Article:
Cushing, Spellman, O'Connor: The Surprising Story of How Three American Cardinals Transformed Catholic-Jewish Relations

By James Rudin | Go to book overview

CHAPTER THREE
America, the Different

Many of the men and women who left Britain for its thirteen North American colonies in the seventeenth and eighteenth centuries did so in pursuit of religious liberty and freedom of conscience. The Anglican Church was founded in 1534 following King Henry VIII’s break with Rome, and after decades of struggle it became the established Christian denomination in Britain. Part of this process of solidifying its power included persecuting religious dissidents, including Methodists, Quakers (originally a derisive term for members of the Society of Friends), Baptists, and Congregationalists. Christians belonging to these and other minority communities were intimidated and punished in secret tribunal sessions without juries, public indictments, appeals, or witnesses.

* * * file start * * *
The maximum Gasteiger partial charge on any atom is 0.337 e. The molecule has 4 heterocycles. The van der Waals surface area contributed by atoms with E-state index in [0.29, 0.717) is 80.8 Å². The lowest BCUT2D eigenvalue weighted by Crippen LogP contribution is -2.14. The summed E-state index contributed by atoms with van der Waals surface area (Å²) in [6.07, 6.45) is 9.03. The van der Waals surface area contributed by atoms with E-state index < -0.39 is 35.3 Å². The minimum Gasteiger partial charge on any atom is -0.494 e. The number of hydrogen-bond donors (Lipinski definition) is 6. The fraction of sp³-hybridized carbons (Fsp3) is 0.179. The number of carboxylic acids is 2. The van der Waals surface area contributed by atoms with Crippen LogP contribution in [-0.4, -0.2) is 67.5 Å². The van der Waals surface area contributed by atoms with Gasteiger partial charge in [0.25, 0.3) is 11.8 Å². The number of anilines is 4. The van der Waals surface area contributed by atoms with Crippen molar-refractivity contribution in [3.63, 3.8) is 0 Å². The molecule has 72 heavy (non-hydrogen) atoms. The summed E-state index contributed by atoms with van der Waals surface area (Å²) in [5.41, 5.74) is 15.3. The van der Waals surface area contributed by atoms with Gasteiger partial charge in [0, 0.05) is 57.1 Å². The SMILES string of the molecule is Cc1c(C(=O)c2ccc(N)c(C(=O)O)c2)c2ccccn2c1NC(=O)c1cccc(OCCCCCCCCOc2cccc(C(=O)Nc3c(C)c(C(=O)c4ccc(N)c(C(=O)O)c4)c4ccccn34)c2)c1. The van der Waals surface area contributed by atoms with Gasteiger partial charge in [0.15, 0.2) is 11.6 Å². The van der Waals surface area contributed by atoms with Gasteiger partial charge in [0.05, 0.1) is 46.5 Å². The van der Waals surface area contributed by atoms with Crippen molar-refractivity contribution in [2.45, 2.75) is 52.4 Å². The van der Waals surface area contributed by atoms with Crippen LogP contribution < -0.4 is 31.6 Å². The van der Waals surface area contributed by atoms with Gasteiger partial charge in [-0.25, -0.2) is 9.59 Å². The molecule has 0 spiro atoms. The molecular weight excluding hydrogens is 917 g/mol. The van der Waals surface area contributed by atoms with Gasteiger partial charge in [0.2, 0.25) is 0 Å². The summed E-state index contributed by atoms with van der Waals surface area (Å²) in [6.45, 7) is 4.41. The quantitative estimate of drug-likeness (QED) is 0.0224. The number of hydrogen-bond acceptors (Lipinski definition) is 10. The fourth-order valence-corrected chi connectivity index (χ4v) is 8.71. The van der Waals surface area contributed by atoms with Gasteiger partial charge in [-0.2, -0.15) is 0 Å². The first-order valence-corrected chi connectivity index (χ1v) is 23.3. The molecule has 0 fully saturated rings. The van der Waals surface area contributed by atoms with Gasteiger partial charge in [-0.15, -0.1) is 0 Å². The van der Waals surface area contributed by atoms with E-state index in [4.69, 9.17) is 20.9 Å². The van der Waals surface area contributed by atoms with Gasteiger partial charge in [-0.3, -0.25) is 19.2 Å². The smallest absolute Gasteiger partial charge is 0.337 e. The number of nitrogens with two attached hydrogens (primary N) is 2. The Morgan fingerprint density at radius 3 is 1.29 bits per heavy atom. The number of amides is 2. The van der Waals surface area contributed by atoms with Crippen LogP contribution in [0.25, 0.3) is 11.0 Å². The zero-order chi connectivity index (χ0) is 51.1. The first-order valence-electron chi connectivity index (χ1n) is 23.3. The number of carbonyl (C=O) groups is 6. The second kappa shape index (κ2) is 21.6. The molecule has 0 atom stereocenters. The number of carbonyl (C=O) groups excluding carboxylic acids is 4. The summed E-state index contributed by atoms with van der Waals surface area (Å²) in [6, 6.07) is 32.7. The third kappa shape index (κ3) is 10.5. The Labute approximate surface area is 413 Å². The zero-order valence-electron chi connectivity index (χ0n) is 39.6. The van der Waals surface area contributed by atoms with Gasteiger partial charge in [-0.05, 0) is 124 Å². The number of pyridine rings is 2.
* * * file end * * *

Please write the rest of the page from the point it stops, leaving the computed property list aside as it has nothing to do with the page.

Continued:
Such harassments, the religious equivalents of the infamous Star Chamber political proceedings of the same period, did not officially end until 1641, when the House of Commons banned ecclesiastical courts. While they lasted, England’s New World colonies came to be seen as places of physical and spiritual security for persecuted minorities. Some of these refugees even believed they were reenacting the Exodus experience of the ancient Israelites who escaped Egyptian slavery; the Atlantic Ocean was a new Red Sea and Anglican leaders in Britain were likened to the biblical Pharaoh.

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